Central Florida Tourism Oversight District

Disney Countersues Central Florida Tourism Oversight District in State Court

Disney has countersued the Central Florida Tourism Oversight District. This comes shortly after the district asked for a summary judgement backing its agenda on its lawsuit against Disney. It also comes after Governor Ron DeSantis told Disney that it should just drop its lawsuit and the he had “moved on.” Apparently Disney hasn’t moved on and has no intention of moving on and has every intention of protecting its freedom of speech and a development agreement it made earlier this year.

The countersuit is in response to the one brought by the Central Florida Tourism Oversight District. It asks the state court to force the district to comply with a development agreement between Walt Disney World Resort and the Reedy Creek Improvement District. This was the former iteration of the Central Florida Tourism Oversight District.

After the Reedy Creek Improvement District was replaced with the new district the development agreement was discovered. This led to Governor DeSantis and the Florida legislature pushing through a law to allow the new district to nullify the deveopment agreement. In effect, it said that the new district could simply and arbitrarily cancel contracts.

“As a direct and proximate result of the District’s anticipatory repudiations and, in the alternative, material failure to perform its duties under both contracts, Disney has suffered and will continue to suffer damages, including consequential damages,” Disney attorneys wrote.

The Central Florida Tourism Oversight District argues that the development agreement was a “backroom deal” that was “tie the hands of the new, independent board.” However, the evidence is to the contrary on this.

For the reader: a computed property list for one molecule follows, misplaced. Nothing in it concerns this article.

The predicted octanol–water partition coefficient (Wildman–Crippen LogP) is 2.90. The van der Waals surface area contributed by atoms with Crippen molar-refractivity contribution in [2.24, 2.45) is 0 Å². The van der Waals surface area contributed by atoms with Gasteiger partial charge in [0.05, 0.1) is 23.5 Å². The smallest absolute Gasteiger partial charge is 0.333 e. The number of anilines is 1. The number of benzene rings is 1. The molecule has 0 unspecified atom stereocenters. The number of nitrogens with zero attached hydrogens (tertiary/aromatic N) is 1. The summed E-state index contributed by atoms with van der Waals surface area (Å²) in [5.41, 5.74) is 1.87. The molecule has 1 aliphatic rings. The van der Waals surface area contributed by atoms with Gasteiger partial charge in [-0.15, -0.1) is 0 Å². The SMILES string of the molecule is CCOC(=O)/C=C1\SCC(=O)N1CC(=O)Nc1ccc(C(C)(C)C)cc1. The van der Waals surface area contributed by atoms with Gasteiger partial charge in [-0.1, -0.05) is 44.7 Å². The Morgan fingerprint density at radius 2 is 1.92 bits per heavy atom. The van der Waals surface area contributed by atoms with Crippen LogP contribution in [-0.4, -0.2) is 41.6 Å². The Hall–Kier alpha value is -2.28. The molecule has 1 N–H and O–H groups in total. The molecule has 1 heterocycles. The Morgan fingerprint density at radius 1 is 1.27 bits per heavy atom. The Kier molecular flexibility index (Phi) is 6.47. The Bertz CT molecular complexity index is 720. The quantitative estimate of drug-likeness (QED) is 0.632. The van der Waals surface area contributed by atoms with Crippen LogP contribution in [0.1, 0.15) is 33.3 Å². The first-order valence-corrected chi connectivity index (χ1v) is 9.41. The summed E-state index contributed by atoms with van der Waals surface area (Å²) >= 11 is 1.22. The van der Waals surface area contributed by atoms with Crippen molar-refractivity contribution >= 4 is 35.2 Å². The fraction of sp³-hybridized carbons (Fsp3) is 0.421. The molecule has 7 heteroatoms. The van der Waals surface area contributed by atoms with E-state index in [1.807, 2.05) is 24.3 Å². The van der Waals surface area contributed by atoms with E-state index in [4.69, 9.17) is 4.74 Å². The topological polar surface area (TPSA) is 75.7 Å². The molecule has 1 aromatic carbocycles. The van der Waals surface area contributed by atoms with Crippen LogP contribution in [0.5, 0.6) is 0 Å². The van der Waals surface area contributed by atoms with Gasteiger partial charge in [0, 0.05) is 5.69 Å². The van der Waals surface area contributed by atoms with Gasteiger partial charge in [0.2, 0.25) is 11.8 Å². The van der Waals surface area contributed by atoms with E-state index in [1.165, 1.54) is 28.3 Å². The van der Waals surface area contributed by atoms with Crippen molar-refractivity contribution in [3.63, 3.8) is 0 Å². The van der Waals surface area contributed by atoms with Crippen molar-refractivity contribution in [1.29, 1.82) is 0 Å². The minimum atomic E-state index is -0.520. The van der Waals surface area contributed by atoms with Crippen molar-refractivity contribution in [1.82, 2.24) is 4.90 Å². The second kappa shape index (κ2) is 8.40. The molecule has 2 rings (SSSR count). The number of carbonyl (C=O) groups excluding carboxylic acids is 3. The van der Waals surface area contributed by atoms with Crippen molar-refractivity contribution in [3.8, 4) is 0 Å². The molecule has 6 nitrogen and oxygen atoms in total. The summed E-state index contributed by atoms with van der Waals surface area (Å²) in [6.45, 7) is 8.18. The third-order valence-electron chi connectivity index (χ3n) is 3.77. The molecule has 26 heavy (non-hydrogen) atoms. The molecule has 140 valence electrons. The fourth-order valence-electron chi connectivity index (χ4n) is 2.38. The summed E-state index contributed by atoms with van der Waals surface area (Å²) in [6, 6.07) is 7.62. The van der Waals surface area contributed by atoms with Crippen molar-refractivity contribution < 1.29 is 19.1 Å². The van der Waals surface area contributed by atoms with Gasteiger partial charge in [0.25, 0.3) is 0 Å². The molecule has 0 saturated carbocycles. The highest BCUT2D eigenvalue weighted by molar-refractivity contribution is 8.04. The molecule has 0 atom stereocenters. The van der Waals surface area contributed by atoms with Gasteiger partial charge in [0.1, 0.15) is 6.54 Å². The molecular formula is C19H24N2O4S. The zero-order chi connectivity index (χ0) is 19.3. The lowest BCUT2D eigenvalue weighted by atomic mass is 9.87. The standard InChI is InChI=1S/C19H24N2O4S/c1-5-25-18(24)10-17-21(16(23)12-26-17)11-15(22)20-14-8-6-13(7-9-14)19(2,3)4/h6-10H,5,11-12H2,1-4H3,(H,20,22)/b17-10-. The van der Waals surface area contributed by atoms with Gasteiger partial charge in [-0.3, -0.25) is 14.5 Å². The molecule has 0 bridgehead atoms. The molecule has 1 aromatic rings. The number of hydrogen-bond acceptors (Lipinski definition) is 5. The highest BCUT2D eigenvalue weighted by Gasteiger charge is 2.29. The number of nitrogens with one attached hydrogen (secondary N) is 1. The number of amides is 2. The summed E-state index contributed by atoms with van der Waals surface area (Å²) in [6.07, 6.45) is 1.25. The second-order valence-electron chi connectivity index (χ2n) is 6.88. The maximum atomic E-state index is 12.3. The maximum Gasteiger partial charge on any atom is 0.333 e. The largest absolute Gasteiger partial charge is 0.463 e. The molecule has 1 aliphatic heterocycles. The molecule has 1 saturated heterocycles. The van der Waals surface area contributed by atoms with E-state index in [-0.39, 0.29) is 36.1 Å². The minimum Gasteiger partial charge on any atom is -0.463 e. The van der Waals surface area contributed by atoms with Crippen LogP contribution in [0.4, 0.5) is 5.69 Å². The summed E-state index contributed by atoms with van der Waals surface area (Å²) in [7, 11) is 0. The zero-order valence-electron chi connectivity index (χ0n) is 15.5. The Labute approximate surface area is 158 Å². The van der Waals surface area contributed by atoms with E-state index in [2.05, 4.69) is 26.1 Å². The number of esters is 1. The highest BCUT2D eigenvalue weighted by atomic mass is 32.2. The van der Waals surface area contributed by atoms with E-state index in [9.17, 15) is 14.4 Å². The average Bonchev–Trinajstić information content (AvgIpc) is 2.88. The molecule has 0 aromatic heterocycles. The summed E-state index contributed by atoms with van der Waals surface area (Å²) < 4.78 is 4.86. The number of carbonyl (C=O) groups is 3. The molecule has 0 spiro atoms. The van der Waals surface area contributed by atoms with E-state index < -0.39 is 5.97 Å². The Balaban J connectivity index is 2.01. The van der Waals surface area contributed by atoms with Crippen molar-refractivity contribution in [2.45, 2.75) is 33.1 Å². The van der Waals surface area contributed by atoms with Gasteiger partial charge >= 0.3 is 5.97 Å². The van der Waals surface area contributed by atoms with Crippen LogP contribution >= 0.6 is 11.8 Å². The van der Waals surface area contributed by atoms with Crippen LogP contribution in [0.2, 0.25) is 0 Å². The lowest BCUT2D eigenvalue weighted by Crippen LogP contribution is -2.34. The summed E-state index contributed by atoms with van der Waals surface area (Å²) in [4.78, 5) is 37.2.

Disney also echoed some arguments it made in its federal lawsuit against Governor DeSantis and other Florida leaders, including the Central Florida Tourism Oversight District. This was done by pointing out that the actions were retaliation against Disney’s free speech, which is protected by the First Ammendment.

“The district’s retaliatory interference with the contracts, via the legislative declaration and its predicates, has chilled and continues to chill Disney’s protected speech,” Disney’s legal team wrote.

“This unconstitutional chilling effect is particularly offensive here due to the express retaliatory and punitive intent that has motivated the District’s and the State Legislature’s actions, at the Governor’s directive,” the company’s legal team continued.

Margaret H Schreiber is the judge for this case. Judge Schreiber declined to toss the initial lawsuit when Disney asked for it to be dismissed.